The Panic Years

Book review: The Panic Years

The Panic Years examines the pleasures and politics of motherhood from a feminist lens

By Lyndsey Brennan

British journalist Nell Frizzell was 30 years old, single and hungover from a night of gin and dancing on the morning her best friend took her to breakfast and told her she was pregnant. 

Upon hearing the news, Frizzell wrote, “Her words seemed to run aground like a boat on gravel. My heart hit a double. My face turned to sand and immediately slid right off my head.” 

“I wept,” she continued, recalling the confusing mix of excitement, shock and grief that surged in her at that moment. “I wanted to hold her up into the sky and scream in her honor. I wanted her to become unpregnant. I wanted to be pregnant too.”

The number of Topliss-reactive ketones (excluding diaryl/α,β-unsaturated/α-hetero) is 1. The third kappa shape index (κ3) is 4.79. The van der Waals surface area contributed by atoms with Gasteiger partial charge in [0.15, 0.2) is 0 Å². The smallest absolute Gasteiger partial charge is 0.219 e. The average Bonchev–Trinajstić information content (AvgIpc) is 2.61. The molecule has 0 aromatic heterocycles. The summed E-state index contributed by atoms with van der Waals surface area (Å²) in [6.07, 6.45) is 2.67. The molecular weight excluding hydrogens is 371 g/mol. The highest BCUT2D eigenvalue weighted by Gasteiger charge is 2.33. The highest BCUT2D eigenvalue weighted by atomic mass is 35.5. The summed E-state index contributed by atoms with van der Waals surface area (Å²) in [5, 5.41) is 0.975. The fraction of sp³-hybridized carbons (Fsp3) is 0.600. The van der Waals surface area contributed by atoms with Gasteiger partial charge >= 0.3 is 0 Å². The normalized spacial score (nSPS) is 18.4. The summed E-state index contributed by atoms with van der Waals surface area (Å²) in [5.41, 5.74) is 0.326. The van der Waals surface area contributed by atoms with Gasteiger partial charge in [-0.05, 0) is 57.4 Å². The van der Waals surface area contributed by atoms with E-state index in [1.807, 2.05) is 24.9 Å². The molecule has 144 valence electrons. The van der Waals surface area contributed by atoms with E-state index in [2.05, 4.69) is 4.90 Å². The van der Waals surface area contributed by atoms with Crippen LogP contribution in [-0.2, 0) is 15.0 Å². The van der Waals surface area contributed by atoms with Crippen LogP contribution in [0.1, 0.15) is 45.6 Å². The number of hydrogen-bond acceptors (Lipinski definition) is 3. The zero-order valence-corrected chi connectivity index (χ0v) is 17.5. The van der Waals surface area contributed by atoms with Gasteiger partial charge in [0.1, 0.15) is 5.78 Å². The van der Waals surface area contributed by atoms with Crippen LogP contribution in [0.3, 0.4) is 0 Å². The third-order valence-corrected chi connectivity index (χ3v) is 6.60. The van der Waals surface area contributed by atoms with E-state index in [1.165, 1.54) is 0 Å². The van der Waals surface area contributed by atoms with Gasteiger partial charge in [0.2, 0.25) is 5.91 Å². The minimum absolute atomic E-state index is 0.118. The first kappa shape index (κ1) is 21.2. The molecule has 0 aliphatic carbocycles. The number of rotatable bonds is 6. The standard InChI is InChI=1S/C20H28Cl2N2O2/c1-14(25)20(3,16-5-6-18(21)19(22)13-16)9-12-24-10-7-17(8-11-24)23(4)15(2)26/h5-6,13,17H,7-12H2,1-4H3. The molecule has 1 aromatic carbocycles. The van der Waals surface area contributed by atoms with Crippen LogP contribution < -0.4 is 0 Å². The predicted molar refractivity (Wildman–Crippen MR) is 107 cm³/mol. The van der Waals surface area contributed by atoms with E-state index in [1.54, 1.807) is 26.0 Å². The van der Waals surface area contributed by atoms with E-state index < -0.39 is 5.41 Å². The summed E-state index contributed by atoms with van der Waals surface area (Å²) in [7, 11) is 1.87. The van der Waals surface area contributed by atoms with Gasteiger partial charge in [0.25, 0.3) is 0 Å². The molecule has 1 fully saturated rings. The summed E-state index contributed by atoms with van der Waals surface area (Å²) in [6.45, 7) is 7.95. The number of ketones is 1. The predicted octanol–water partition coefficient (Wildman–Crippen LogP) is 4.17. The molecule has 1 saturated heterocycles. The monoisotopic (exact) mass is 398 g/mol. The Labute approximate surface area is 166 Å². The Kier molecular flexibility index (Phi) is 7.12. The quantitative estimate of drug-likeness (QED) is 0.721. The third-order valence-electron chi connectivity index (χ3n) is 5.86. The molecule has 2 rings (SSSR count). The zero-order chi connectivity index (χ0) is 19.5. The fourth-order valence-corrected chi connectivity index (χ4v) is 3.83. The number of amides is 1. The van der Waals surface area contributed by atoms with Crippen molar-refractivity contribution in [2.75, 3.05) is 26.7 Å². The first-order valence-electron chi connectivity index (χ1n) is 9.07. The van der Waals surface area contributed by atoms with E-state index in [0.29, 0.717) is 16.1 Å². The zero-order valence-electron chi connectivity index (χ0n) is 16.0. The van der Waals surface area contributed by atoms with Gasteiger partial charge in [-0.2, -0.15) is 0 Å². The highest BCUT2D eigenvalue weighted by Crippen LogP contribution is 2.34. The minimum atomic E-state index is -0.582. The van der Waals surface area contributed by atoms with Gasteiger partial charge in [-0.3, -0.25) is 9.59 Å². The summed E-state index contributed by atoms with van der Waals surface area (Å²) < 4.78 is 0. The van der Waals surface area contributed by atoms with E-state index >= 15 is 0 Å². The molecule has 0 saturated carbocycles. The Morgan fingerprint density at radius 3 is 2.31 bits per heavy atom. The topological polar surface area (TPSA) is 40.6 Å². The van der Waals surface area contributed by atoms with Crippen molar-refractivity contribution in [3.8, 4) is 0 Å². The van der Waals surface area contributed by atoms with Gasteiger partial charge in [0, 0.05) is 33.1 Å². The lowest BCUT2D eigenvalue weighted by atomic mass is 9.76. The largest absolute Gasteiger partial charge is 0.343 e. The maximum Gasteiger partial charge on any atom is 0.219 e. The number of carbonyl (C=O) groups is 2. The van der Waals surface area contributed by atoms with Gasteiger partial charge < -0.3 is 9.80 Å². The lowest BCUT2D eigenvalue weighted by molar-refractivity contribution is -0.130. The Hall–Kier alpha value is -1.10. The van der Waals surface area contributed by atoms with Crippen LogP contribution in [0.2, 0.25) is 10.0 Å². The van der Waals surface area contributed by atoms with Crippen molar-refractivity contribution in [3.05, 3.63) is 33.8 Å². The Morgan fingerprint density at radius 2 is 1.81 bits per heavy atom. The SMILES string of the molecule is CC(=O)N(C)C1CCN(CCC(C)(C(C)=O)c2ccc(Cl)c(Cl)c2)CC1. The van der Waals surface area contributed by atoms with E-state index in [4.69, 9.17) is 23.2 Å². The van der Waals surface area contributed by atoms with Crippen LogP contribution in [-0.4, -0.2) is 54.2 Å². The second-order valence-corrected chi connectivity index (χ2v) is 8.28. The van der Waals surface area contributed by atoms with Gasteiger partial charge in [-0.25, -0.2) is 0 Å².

Frizzell’s reaction is comical, bizarre, embarrassing and selfish — but in it, I see my own reaction to my best friend’s pregnancy announcement. This is something Frizzell does so well throughout her memoir, The Panic Years, which was released on Feb. 9. She verbalizes emotions and ideas around motherhood that I once found un-verbalizable. 

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This conversation with her best friend kickstarted what Frizzell calls the Panic Years, an era between adolescence and menopause where a woman’s awareness of her ticking biological clock creates in her an urgency that dictates almost every decision she makes regarding her career, relationships, finances and location.